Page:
A number of cases have dealt with whether a reduction in sentence is appropriate to avoid immigration consequences: R. v. Duhra, 2011 ABCA 165 and R. v. B.R.C., 2010 ONCA 561 are two examples. Reduced sentences are often given avoid deportation. In so doing the Courts have emphasized the "human face" of sentencing. Some might ask about the failure to take out citizenship and the human face of the victim but that is another issue.
Today’s Supreme Court decision in R. v. Pham, 2013 SCC 15 follows these decisions. The Court holds that a sentencing judge may exercise his or her discretion to take collateral immigration consequences into account, provided that the sentence ultimately imposed is proportionate to the gravity of the offence and the degree of responsibility of the offender. The significance of collateral immigration consequences will depend on the facts of the case. However, it remains that they are but one of the relevant factors that a sentencing judge may take into account in determining an appropriate sentence. Those consequences must not be allowed to skew the process either in favour of or against deportation. Further, it remains open to the sentencing judge to conclude that even a minimal reduction of a sentence would render it inappropriate in light of the gravity of the offence and the degree of responsibility of the offender.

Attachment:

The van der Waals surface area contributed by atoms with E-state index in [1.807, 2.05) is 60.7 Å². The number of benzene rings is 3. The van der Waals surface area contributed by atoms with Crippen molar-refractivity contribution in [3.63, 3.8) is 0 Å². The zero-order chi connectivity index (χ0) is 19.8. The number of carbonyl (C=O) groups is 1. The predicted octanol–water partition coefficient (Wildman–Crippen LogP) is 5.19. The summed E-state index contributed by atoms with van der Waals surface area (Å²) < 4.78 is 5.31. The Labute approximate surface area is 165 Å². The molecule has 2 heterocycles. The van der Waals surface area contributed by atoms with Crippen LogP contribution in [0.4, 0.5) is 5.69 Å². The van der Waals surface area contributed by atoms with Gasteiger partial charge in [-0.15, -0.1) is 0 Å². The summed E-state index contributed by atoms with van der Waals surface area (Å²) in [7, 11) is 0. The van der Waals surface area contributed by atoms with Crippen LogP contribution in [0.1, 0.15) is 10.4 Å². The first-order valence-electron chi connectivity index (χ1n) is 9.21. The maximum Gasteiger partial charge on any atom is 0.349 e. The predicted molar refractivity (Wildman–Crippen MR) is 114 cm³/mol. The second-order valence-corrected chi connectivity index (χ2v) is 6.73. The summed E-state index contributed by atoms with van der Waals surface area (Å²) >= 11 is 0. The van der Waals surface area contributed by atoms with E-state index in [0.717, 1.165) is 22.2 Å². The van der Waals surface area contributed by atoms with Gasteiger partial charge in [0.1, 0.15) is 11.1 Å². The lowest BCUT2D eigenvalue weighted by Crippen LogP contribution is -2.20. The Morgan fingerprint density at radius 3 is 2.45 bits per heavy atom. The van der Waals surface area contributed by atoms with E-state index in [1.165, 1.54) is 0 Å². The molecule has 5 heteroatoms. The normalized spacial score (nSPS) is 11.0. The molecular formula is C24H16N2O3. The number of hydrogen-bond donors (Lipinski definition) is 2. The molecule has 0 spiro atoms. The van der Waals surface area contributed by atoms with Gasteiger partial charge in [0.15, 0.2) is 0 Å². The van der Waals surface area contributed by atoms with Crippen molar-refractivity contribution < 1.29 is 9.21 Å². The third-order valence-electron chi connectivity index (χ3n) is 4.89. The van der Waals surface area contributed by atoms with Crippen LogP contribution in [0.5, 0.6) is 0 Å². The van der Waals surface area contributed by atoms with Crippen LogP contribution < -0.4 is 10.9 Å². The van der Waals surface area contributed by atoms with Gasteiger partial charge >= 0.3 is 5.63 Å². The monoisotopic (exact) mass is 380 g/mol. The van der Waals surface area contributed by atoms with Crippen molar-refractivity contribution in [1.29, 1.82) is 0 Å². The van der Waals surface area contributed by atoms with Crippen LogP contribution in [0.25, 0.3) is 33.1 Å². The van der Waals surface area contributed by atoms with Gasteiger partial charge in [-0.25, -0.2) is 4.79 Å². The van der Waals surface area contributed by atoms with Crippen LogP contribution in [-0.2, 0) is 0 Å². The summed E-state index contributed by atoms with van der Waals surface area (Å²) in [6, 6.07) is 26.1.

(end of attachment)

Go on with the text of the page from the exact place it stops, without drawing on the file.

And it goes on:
An appellate court has the authority to vary a sentence if the sentencing judge was not aware of the collateral immigration consequences, or if counsel had failed to advise the judge on this issue. Where the matter was not raised before the sentencing judge and where the Crown does not give its consent to the appeal, some evidence should be adduced for consideration by the Court of Appeal. In the case at bar, the sentencing judge was unaware of the sentence’s collateral immigration consequences and the Crown had conceded that sentence should be reduced by one day. It was wrong for the Court of Appeal to refuse the sentence reduction based solely on the fact that the accused had a prior criminal record or on its belief that the accused had abused the hospitality that had been afforded to him by